Information literacy learning experiences of fourth-year psychology students in Kenyan universities.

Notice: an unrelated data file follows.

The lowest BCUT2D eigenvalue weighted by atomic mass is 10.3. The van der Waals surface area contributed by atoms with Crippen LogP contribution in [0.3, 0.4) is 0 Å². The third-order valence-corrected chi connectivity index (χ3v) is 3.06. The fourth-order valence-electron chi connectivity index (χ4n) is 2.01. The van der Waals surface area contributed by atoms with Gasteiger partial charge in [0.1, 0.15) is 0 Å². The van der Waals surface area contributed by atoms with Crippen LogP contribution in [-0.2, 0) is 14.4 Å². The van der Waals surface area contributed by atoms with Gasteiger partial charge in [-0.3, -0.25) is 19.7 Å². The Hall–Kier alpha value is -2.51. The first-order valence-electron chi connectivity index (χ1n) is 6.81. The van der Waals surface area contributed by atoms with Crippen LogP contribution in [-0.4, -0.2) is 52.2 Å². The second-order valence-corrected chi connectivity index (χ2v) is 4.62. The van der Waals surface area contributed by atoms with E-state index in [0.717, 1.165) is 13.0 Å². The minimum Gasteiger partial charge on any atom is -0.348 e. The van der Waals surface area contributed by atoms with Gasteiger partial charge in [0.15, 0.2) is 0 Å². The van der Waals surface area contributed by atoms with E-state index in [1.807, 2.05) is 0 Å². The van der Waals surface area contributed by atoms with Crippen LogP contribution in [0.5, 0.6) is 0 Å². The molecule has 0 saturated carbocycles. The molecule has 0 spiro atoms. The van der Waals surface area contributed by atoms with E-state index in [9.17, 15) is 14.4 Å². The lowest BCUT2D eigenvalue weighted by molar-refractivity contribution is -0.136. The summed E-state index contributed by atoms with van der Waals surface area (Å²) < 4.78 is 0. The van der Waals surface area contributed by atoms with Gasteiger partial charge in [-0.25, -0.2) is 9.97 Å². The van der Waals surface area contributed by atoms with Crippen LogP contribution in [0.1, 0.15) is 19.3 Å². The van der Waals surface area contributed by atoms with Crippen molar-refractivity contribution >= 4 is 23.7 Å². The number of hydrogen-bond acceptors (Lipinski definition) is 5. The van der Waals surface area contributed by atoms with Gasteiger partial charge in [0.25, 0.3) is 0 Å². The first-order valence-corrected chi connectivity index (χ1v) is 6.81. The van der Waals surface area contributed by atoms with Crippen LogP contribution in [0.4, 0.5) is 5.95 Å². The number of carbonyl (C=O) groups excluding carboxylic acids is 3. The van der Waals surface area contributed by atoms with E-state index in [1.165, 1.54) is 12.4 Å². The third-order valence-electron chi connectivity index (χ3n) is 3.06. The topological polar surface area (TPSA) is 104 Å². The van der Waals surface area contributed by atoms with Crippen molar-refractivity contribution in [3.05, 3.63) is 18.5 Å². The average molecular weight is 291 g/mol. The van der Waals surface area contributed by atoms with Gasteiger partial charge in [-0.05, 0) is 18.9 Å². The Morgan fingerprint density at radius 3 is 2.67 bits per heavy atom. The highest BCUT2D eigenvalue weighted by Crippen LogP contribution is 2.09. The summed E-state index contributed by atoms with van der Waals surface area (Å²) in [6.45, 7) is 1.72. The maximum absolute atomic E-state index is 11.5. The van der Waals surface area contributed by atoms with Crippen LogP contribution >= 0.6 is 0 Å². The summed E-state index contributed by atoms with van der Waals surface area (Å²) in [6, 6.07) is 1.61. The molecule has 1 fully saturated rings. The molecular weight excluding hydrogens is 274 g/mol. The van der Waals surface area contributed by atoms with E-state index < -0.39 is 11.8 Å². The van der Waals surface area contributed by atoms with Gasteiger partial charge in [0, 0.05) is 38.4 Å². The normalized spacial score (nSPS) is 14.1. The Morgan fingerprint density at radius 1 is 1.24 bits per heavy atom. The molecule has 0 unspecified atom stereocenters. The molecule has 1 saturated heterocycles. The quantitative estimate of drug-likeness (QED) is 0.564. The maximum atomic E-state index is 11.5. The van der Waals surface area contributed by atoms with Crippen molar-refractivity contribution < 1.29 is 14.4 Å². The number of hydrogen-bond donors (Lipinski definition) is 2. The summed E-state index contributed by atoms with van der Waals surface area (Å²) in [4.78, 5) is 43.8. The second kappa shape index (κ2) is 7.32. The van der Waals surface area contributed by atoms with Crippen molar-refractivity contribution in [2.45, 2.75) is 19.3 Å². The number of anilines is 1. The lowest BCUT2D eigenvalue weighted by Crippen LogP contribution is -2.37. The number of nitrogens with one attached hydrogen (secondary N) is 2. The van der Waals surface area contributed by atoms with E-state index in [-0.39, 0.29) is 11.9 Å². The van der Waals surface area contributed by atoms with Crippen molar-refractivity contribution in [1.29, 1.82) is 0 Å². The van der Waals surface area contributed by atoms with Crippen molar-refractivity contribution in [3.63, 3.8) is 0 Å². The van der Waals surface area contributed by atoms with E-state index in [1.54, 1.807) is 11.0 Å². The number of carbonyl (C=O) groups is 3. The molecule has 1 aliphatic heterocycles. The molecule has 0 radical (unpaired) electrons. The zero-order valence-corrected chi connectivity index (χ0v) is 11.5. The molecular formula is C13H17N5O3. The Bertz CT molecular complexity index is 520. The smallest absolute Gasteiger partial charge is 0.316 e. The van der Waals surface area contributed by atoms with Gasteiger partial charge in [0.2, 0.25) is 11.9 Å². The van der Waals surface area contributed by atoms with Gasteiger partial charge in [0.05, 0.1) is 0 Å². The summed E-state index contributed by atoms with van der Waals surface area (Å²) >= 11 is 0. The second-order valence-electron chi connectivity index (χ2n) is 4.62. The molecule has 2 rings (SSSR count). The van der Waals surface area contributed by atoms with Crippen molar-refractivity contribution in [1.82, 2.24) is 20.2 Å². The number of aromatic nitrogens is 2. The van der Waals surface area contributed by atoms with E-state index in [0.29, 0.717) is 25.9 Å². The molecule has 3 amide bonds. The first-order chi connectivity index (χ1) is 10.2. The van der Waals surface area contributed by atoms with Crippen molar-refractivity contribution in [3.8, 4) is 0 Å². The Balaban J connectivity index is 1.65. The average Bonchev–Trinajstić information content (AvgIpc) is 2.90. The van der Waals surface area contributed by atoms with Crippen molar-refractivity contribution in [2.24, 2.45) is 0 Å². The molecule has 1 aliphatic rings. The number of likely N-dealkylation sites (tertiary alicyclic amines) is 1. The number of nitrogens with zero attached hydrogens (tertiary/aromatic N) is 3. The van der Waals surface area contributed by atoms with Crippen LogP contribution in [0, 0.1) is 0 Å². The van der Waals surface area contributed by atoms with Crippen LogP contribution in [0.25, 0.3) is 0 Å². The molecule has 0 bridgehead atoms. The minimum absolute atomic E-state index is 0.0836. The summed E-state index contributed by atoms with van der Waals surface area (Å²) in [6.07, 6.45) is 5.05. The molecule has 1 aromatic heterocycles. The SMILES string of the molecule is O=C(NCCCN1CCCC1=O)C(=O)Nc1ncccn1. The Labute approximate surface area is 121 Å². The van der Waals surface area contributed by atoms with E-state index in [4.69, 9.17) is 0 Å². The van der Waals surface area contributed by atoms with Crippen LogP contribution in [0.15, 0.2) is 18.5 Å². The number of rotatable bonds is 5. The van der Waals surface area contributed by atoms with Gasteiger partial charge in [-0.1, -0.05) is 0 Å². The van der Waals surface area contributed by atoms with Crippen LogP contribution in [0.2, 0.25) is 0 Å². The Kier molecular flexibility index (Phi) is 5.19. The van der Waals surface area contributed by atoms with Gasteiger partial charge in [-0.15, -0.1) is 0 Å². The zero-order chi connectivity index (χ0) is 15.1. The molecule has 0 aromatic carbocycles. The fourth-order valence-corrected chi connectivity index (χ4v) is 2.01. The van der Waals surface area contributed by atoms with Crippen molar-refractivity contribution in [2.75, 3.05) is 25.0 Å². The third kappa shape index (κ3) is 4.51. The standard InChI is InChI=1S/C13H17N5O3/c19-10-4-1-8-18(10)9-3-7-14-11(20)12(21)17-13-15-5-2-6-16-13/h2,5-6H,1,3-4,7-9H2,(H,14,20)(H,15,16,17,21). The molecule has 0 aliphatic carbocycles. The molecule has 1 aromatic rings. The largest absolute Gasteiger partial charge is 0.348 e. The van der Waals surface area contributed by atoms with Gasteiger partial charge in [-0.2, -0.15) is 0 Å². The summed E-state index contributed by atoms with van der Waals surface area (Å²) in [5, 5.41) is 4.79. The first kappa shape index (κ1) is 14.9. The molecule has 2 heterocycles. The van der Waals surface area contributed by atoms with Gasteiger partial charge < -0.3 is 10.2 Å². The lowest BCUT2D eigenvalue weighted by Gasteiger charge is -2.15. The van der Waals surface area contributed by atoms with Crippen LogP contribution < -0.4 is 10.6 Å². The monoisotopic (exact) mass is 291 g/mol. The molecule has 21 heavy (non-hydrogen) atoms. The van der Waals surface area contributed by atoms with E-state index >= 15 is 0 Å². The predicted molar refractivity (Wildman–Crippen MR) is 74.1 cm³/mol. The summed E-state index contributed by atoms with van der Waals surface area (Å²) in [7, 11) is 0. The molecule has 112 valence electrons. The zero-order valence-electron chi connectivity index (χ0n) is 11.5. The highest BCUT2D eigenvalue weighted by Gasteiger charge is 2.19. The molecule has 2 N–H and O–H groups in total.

This study explored the information literacy (IL) learning experiences of Kenyan undergraduate students by focusing on fourth-year psychology students in four universities. Although there is a growing advocacy for IL in higher education, there seems to be little effort to understand how it is experienced by students. Several studies have concentrated on firstyear students, with a limited number focusing on those who are exiting the university. This study addresses the following key questions: What are the IL learning experiences of psychology students in Kenyan universities; what are the goals of the IL programme; what pedagogical approaches are applied in delivering IL; what is the role of information communication technology (ICT) in the delivery of IL; what are the perceptions of students and staff towards IL; and what are the challenges affecting delivery of IL. This research adopted the seven faces of IL model by Bruce as its theoretical framework; and applied both qualitative and quantitative methodologies. Empirical data collected from indepth interviews, questionnaires and document reviews demonstrate the different conceptions and experiences of IL by students. Results revealed that IL learning experiences of fourthyear psychology students positively related to activities such as using ICTs, interaction among students and interactions between students and librarians. There appeared to be no single experience or set of activities that affected IL learning. The findings place academic librarians at the forefront in championing IL learning in their respective universities, but note that they cannot do it alone; there is need for a collaborative approach that includes faculty and senior administrators. Challenges that faced IL initiatives included lack of adequate learning resources and facilities, low number of qualified staff to teach IL, lack of IL training for lecturers and librarians and large class sizes. Further challenges included limited time allocated for IL learning, unavailability of students during IL sessions and lack of an IL policy framework at institutional or national level. The study recommended that all stakeholders in the university be involved in IL initiatives to produce an information-literate graduate, because successful IL interventions are a shared responsibility. The study further recommended increased lecturerlibrarian collaboration and support from academic leadership. Universities must ensure there is an IL policy that would guide development and implementation of IL.